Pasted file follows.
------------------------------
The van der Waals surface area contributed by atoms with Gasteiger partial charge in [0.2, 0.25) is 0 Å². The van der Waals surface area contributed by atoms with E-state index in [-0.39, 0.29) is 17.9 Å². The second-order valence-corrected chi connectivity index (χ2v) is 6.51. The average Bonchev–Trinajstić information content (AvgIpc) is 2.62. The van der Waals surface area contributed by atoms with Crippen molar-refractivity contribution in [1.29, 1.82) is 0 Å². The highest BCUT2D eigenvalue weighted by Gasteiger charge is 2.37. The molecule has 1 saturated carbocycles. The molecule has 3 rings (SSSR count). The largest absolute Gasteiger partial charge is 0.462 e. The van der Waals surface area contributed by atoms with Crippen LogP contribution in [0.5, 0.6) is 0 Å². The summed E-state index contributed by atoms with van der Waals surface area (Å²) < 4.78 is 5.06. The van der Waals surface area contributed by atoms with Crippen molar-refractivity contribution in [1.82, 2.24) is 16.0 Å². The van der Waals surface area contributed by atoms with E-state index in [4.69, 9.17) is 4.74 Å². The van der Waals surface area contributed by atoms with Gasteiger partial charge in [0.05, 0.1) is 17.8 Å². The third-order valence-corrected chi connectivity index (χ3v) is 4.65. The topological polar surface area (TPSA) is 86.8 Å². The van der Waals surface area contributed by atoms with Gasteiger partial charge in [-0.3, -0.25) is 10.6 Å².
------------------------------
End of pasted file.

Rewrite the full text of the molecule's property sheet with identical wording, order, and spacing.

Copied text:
The van der Waals surface area contributed by atoms with Gasteiger partial charge in [0.2, 0.25) is 0 Å². The van der Waals surface area contributed by atoms with E-state index in [-0.39, 0.29) is 17.9 Å². The second-order valence-corrected chi connectivity index (χ2v) is 6.51. The average Bonchev–Trinajstić information content (AvgIpc) is 2.62. The van der Waals surface area contributed by atoms with Crippen molar-refractivity contribution in [1.29, 1.82) is 0 Å². The highest BCUT2D eigenvalue weighted by Gasteiger charge is 2.37. The molecule has 1 saturated carbocycles. The molecule has 3 rings (SSSR count). The largest absolute Gasteiger partial charge is 0.462 e. The van der Waals surface area contributed by atoms with Crippen LogP contribution in [0.5, 0.6) is 0 Å². The summed E-state index contributed by atoms with van der Waals surface area (Å²) < 4.78 is 5.06. The van der Waals surface area contributed by atoms with Crippen molar-refractivity contribution in [1.82, 2.24) is 16.0 Å². The van der Waals surface area contributed by atoms with E-state index in [4.69, 9.17) is 4.74 Å². The van der Waals surface area contributed by atoms with Gasteiger partial charge in [0.05, 0.1) is 17.8 Å². The third-order valence-corrected chi connectivity index (χ3v) is 4.65. The topological polar surface area (TPSA) is 86.8 Å². The van der Waals surface area contributed by atoms with Gasteiger partial charge in [-0.3, -0.25) is 10.6 Å².